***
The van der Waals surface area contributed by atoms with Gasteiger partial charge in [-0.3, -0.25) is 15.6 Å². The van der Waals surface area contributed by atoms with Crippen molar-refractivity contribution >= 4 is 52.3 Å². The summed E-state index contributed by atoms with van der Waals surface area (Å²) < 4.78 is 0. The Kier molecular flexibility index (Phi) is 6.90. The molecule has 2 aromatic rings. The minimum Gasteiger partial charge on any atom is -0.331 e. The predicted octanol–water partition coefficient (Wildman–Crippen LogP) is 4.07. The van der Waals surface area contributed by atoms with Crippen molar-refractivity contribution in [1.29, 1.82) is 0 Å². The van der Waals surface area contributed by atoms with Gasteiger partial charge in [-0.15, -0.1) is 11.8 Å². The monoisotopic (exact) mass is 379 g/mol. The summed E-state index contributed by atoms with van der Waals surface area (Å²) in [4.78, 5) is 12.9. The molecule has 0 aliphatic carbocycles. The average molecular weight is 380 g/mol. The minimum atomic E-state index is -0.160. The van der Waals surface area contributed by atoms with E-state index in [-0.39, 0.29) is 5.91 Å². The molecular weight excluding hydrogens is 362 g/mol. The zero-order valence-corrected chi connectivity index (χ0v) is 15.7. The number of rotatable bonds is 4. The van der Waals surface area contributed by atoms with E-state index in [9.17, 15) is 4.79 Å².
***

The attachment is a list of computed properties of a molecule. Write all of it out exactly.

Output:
The van der Waals surface area contributed by atoms with Gasteiger partial charge in [-0.3, -0.25) is 15.6 Å². The van der Waals surface area contributed by atoms with Crippen molar-refractivity contribution >= 4 is 52.3 Å². The summed E-state index contributed by atoms with van der Waals surface area (Å²) < 4.78 is 0. The Kier molecular flexibility index (Phi) is 6.90. The molecule has 2 aromatic rings. The minimum Gasteiger partial charge on any atom is -0.331 e. The predicted octanol–water partition coefficient (Wildman–Crippen LogP) is 4.07. The van der Waals surface area contributed by atoms with Crippen molar-refractivity contribution in [1.29, 1.82) is 0 Å². The van der Waals surface area contributed by atoms with Gasteiger partial charge in [-0.15, -0.1) is 11.8 Å². The monoisotopic (exact) mass is 379 g/mol. The summed E-state index contributed by atoms with van der Waals surface area (Å²) in [4.78, 5) is 12.9. The molecule has 0 aliphatic carbocycles. The average molecular weight is 380 g/mol. The minimum atomic E-state index is -0.160. The van der Waals surface area contributed by atoms with E-state index in [-0.39, 0.29) is 5.91 Å². The molecular weight excluding hydrogens is 362 g/mol. The zero-order valence-corrected chi connectivity index (χ0v) is 15.7. The number of rotatable bonds is 4. The van der Waals surface area contributed by atoms with E-state index in [9.17, 15) is 4.79 Å².